Caffeine Abstinence during the Menstrual Cycle: An Evaluation of Mood, Somatic, Cognitive, and Psychomotor Effects of Withdrawal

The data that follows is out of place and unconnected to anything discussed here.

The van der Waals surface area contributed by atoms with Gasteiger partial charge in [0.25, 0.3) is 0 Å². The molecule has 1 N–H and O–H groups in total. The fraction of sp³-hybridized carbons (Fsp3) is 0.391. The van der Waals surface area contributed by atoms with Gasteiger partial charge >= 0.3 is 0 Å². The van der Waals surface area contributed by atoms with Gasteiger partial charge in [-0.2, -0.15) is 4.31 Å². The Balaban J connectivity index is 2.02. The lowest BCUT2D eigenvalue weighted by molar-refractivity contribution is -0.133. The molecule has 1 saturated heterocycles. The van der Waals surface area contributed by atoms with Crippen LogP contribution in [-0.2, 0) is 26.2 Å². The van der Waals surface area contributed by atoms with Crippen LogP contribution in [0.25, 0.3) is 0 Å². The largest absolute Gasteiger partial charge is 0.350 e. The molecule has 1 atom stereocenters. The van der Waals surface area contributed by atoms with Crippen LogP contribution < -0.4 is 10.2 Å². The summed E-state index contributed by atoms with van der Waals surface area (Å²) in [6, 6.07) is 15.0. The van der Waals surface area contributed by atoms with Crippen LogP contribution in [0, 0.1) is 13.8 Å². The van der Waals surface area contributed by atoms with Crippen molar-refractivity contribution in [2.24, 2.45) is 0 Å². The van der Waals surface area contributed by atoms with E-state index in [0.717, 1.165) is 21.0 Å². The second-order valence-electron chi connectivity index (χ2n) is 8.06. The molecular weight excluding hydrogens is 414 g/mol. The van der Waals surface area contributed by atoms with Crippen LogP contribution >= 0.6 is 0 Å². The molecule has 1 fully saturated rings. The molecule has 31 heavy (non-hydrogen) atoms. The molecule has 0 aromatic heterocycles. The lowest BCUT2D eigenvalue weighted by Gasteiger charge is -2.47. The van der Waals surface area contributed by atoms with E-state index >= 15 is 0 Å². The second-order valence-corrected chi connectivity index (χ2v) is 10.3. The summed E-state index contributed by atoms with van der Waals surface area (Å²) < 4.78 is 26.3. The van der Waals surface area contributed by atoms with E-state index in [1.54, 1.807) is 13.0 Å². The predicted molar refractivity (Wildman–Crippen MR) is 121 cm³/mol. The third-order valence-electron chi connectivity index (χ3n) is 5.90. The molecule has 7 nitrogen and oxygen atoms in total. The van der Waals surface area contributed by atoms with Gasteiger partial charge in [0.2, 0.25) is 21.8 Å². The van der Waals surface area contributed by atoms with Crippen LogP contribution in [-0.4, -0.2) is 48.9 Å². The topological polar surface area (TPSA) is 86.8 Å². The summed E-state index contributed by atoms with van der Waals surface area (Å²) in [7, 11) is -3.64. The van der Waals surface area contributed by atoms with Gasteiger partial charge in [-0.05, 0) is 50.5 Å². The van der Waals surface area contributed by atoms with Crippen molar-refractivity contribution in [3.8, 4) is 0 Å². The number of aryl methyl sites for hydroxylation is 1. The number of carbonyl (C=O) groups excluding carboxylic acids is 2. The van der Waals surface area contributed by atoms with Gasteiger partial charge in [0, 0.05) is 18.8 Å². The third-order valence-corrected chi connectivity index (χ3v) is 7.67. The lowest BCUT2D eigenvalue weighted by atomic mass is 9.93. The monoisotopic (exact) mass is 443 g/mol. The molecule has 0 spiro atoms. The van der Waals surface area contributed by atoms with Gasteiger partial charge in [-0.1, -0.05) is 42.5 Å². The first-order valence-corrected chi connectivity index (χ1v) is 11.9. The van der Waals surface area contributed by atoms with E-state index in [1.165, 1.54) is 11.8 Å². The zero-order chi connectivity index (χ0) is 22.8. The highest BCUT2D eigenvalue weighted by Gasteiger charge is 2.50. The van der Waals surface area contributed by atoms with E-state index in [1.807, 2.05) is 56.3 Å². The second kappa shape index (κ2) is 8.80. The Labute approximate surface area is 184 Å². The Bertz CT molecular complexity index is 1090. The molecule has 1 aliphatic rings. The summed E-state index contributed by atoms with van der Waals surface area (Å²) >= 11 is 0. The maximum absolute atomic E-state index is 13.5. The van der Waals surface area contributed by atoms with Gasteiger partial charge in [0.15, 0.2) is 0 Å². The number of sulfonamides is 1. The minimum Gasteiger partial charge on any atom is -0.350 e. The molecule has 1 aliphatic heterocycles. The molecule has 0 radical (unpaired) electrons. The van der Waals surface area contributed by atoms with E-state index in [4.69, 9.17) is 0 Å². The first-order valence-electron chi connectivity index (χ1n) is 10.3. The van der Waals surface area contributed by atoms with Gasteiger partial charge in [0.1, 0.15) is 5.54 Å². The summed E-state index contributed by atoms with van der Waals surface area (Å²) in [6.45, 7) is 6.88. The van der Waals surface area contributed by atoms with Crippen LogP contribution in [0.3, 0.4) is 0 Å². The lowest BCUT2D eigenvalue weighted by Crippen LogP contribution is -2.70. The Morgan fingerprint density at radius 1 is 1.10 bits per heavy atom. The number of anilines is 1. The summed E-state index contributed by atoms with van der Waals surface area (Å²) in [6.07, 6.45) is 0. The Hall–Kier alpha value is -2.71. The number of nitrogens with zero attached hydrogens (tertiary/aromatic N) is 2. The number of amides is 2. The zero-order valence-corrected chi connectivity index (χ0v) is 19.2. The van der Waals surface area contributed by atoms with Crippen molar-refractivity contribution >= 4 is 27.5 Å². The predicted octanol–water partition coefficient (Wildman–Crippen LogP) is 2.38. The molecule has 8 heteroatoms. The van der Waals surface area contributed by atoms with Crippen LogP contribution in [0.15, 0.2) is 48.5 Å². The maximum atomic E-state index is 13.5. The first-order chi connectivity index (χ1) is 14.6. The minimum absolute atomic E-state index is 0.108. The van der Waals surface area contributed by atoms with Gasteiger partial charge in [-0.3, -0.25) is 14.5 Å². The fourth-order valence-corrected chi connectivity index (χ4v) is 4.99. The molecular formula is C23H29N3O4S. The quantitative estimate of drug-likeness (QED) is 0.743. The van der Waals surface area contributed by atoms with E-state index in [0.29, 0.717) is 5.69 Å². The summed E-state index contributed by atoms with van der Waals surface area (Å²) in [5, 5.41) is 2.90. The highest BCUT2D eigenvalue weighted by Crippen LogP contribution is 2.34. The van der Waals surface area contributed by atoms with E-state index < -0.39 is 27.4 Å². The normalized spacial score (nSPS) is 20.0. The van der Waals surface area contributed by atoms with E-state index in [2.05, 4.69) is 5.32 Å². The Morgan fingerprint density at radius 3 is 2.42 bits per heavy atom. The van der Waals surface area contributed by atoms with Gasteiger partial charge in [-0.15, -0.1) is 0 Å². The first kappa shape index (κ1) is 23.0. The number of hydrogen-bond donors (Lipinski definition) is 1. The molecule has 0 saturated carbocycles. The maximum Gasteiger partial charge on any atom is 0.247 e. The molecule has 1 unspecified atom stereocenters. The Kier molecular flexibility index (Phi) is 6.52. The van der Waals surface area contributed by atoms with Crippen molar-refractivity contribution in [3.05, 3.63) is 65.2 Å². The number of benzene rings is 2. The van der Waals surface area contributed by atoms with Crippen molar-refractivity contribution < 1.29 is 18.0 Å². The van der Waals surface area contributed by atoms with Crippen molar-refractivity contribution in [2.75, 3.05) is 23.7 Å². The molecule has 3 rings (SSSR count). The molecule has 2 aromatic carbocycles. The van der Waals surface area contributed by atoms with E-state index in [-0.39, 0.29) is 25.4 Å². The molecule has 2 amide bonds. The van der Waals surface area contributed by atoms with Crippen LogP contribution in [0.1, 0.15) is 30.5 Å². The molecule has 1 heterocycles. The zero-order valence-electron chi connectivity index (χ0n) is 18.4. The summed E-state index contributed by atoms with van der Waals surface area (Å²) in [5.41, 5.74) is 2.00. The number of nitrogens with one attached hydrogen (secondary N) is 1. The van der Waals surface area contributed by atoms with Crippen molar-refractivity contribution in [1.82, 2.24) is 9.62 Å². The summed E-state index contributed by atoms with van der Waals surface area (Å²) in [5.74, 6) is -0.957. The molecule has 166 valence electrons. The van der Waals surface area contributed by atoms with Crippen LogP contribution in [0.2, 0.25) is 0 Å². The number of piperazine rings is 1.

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The purpose of the present study was to extend our understanding of caffeine withdrawal symptoms and of potentially differing symptom patterns across phases of the menstrual cycle. Forty-eight moderate habitual caffeine consumers, age 18 to 25 years, were recruited from the University of Maryland. Exclusion criteria included current or past psychiatric conditions (within six months) and premenstrual syndrome (PMS). In addition to daily diaries (including the caffeine intake survey, premenstrual syndrome questionnaires, LH surge test, and the caffeine withdrawal checklist), the effect of caffeine abstinence on psychomotor tasks was assessed during the follicular (around day 5 of the cycle) and luteal phases (approximately 4 days after the LH surge) of the menstrual cycle. Data analyses focused on withdrawal symptom ratings and psychomotor performance one day during the follicular phase and one day during the luteal phase of the cycle after 24 hours of caffeine abstinence. A series of repeated measures ANOVAs were used to assess caffeine withdrawal effects and differences in these effects between the follicular and luteal phases. Results confirmed the presence of certain withdrawal symptoms, but did not provide support for phase-differentiated effects of self-reported withdrawal symptoms or of psychomotor and cognitive performance differentials across the menstrual cycle. However, withdrawal, as a result of caffeine abstinence, did impact self-report symptom ratings during select days of abstinence, as compared with days of non-abstinence, during the both the follicular and the luteal phase. The present study is the first multi-method study to examine the effects of caffeine abstinence on habitual consumers across the menstrual cycle.